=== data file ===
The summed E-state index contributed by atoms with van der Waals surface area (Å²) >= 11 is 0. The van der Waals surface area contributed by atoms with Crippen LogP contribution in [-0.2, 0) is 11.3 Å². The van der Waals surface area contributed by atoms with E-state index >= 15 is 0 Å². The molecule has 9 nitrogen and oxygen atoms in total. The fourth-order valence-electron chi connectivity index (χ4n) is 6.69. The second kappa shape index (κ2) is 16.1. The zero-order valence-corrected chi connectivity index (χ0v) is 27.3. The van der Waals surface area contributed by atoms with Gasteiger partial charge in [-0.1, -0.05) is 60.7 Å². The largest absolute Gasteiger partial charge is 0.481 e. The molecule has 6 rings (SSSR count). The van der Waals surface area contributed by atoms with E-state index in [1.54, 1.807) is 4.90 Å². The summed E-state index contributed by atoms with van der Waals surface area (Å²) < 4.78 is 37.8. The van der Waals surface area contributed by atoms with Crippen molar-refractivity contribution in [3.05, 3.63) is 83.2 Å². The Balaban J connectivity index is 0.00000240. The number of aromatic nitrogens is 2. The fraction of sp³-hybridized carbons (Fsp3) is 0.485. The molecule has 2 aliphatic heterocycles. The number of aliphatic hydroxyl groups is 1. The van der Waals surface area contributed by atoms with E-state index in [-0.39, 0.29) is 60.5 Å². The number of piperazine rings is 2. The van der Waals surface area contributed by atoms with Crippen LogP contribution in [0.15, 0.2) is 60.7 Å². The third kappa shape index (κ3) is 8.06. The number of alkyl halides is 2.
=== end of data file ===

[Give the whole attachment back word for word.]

The summed E-state index contributed by atoms with van der Waals surface area (Å²) >= 11 is 0. The van der Waals surface area contributed by atoms with Crippen LogP contribution in [-0.2, 0) is 11.3 Å². The van der Waals surface area contributed by atoms with E-state index >= 15 is 0 Å². The molecule has 9 nitrogen and oxygen atoms in total. The fourth-order valence-electron chi connectivity index (χ4n) is 6.69. The second kappa shape index (κ2) is 16.1. The zero-order valence-corrected chi connectivity index (χ0v) is 27.3. The van der Waals surface area contributed by atoms with Gasteiger partial charge in [-0.1, -0.05) is 60.7 Å². The largest absolute Gasteiger partial charge is 0.481 e. The molecule has 6 rings (SSSR count). The van der Waals surface area contributed by atoms with E-state index in [1.54, 1.807) is 4.90 Å². The summed E-state index contributed by atoms with van der Waals surface area (Å²) < 4.78 is 37.8. The van der Waals surface area contributed by atoms with Crippen molar-refractivity contribution in [3.05, 3.63) is 83.2 Å². The Balaban J connectivity index is 0.00000240. The number of aromatic nitrogens is 2. The fraction of sp³-hybridized carbons (Fsp3) is 0.485. The molecule has 2 aliphatic heterocycles. The number of aliphatic hydroxyl groups is 1. The van der Waals surface area contributed by atoms with E-state index in [-0.39, 0.29) is 60.5 Å². The number of piperazine rings is 2. The van der Waals surface area contributed by atoms with Crippen LogP contribution in [0.15, 0.2) is 60.7 Å². The third kappa shape index (κ3) is 8.06. The number of alkyl halides is 2.